The Ashland Beacon
The month of June is Alzheimer’s and Brain Awareness month. According to the Alzheimer's Association the entire month is dedicated to informing people about Alzheimer’s and other brain related diseases, their related warnings, quality of life and focused care. Alzheimer’s and brain awareness can be better understood by involving the community in awareness efforts; this helps support individuals and their caregivers in all areas of their life.
Brain Awareness is something that is near and dear to me, as my Granny suffered horribly later in life, with dementia. It seems only fitting that I raise awareness for Dementia this month, in the month of June. Since “June Ramey” was her name. I remember from a young age, I noticed that Granny made notes all the time, so she wouldn’t forget. She always wrote what happened that day on a calendar, so she could remember. She even made herself a checklist for when she left the house such as blowing out candles, making sure the oven was turned off, getting weather appropriate accessories and locking the door. All of these things that regular able minded folks really take for granted.
What is the difference between Alzheimer’s and Dementia, you might ask? Alzheimer’s is a neurological condition that will cause a decline in cognitive reasoning and development. Dementia can be caused by various medical conditions, basically it’s caused by organic damage to the brain and that leads to impairment of cognitive functions.
If you or your loved one is experiencing any of these Alzheimer's warning symptoms, don’t hesitate to contact your primary care provider for a consult. Some of the warning signs are: Boredom and avoiding going out in public, loss of smell, forgetting important dates or events, forgetting names of friends or family, putting things in strange places, forgetting the name of everyday objects and getting lost in familiar places to name a few. Likewise, warning symptoms for Dementia include, but are not limited to: memory disorders, impaired speech, increased irritability, loss of orientation in surrounding space.
As I grew up, I always thought of Granny as just being quirky and forgetful, but as I got older I began to notice odd things that she would do. She often called me twice in the same day without any recollection of speaking to me earlier and just blamed it on being sleepy. One time she called me from a pool store near her apartment complex, because she had gone out to the post office and grocery store and couldn’t figure out how to get home. So, I explained to her how to get back home (because I couldn’t drive yet) and she called me when she got there.
Many years later however, when my dad had open heart surgery and someone had brought her to see him earlier that day before surgery and someone drove her home, she found her keys and drove herself back to the hospital to check on him. It’s amazing what love for your child can do, it can even briefly overcome dementia. She not only drove herself there, but she managed to find the waiting room that I was sitting in. She made it safely home that night, and never got behind the wheel again.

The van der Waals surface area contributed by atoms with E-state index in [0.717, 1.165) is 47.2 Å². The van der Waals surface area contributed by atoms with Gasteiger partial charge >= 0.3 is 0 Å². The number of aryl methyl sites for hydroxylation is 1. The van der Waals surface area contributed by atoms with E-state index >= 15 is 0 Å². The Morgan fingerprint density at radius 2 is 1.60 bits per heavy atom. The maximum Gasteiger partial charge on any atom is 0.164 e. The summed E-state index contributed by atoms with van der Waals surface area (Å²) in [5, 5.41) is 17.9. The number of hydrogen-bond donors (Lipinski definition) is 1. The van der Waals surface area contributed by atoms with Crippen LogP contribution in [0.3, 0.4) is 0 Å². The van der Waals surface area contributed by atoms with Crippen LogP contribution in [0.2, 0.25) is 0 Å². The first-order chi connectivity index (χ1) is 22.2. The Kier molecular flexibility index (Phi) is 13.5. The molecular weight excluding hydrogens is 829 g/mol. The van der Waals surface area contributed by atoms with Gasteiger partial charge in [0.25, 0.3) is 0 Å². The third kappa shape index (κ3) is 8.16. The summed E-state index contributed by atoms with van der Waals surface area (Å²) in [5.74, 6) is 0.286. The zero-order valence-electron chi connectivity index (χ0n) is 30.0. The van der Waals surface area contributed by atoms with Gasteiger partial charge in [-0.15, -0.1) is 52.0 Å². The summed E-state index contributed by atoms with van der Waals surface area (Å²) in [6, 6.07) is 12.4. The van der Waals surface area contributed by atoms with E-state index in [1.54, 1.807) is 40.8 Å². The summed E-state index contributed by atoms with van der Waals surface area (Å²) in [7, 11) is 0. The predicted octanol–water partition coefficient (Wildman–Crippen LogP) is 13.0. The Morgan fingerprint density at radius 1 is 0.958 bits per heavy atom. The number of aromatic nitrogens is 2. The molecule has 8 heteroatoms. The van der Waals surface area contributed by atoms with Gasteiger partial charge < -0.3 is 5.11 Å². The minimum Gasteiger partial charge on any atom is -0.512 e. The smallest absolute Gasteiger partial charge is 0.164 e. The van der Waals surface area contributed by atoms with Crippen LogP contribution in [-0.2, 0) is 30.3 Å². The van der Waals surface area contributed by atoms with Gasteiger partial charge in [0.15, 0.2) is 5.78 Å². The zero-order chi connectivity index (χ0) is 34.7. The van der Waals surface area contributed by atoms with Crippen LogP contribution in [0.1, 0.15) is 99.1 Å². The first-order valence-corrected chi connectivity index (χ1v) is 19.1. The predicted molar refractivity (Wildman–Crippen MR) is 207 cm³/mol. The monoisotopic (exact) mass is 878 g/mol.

I spoke candidly with my Dad David Barnes about dealing with her diagnosis, “Well, she always recognized me, so I was lucky there. But her memory of current facts was lacking. She would ask about people, and not remember the current state of affairs. Also, she would believe nearly anything. If I told her you (Morgan) had been abducted by aliens, she would just gasp and wonder if you were okay, now. Luckily, she would forget the alien abduction comment quickly. The biggest issue I saw was short-term memory. She would ask something, get an answer, and five minutes later ask the same question. I’d just repeat myself as many times as she asked. Her caregiver would give her simple tasks to do in order to allow her to feel she was contributing. It also gave her structure. For instance, if they did laundry, she knew it was her job to fold the clothes. If she forgot, you could remind her.” Barnes described the hardest part of dealing with Granny’s dementia, “The biggest issue I saw was her tendency to wander off (sometimes in a state of undress). She was easily confused, so structure was essential. Accepting change was difficult and dealing with her delusions was very trying.”
A photo of my Granny’s 80th Birthday with all six of her children present and a few grandchildren circulated my Facebook memories. She battled with loss of memory for so long that it’s hard for me to even remember a time when she wasn’t fighting for her mind to work properly. She was so happy to have all of her family together. I remember I gave her a jar of homemade grape juice jelly and a crocheted scarf that I’d made myself.
Dementia and Alzheimer’s are cruel to endure, robbing people from years of experiencing life with their families and friends. It leaves their caregivers constantly hoping for a day of lucidity, so they can have them back for just a little while. Unfortunately, dementia took my Granny from us, long before she left this world.